Perhaps you’ve heard President Obama’s talking point that the federal budget deficit has fallen by two-thirds on his watch. That overlooks that the deficit first soared on his watch, and then fell thanks largely to the GOP House and modest economic recovery, and that as he leaves office he is going to need one more asterisk: The deficit in 2016 has begun to rise again, in dollars and as a share of the economy. And after he leaves office, it takes off.
That was the news Monday in the Congressional Budget Office’s largely ignored annual budget and economic outlook. CBO’s gnomes estimate that the annual federal deficit will increase this year after six years of decline—to $544 billion from $439 billion in 2015. It will also rise as a share of the economy to 2.9% from 2.5%. The nearby table tracks the numbers across the Obama post-recession era.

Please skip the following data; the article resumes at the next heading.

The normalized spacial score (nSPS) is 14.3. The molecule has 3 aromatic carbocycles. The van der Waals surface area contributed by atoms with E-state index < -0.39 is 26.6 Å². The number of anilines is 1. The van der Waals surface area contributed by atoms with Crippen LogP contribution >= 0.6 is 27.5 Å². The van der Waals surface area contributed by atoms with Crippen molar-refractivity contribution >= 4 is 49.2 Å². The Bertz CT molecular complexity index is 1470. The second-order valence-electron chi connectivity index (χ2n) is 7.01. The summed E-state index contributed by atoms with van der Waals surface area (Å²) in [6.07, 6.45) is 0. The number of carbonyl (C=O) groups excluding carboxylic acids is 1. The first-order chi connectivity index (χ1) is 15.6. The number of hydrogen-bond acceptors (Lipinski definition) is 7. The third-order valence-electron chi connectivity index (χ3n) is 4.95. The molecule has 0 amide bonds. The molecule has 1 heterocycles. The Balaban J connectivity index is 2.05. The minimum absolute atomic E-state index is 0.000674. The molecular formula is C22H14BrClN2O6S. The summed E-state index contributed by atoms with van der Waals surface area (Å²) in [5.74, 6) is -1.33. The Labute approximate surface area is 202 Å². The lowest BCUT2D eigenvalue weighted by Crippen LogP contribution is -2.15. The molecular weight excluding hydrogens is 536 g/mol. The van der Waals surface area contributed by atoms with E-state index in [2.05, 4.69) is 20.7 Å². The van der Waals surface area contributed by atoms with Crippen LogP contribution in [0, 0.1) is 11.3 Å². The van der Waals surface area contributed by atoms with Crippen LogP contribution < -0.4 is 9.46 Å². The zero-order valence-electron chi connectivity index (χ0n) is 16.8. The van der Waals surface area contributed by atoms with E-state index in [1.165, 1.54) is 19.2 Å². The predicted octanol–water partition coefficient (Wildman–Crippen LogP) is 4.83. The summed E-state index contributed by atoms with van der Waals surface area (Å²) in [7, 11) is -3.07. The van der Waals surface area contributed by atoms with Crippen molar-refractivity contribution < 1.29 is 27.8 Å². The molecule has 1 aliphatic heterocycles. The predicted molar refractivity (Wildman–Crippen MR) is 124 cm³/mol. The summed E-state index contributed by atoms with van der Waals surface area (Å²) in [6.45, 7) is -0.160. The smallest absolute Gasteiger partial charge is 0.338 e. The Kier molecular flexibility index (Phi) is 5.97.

This deficit increase by itself shouldn’t cause great alarm, but the reasons to care are the explanation and the trend. The deficit is rising again largely because spending is climbing rapidly again, an estimated 6% this year, or triple the rate of inflation. As a share of GDP spending will climb by 0.5-percentage points to 21.2%.Read the rest of this WSJ op-ed HERE.
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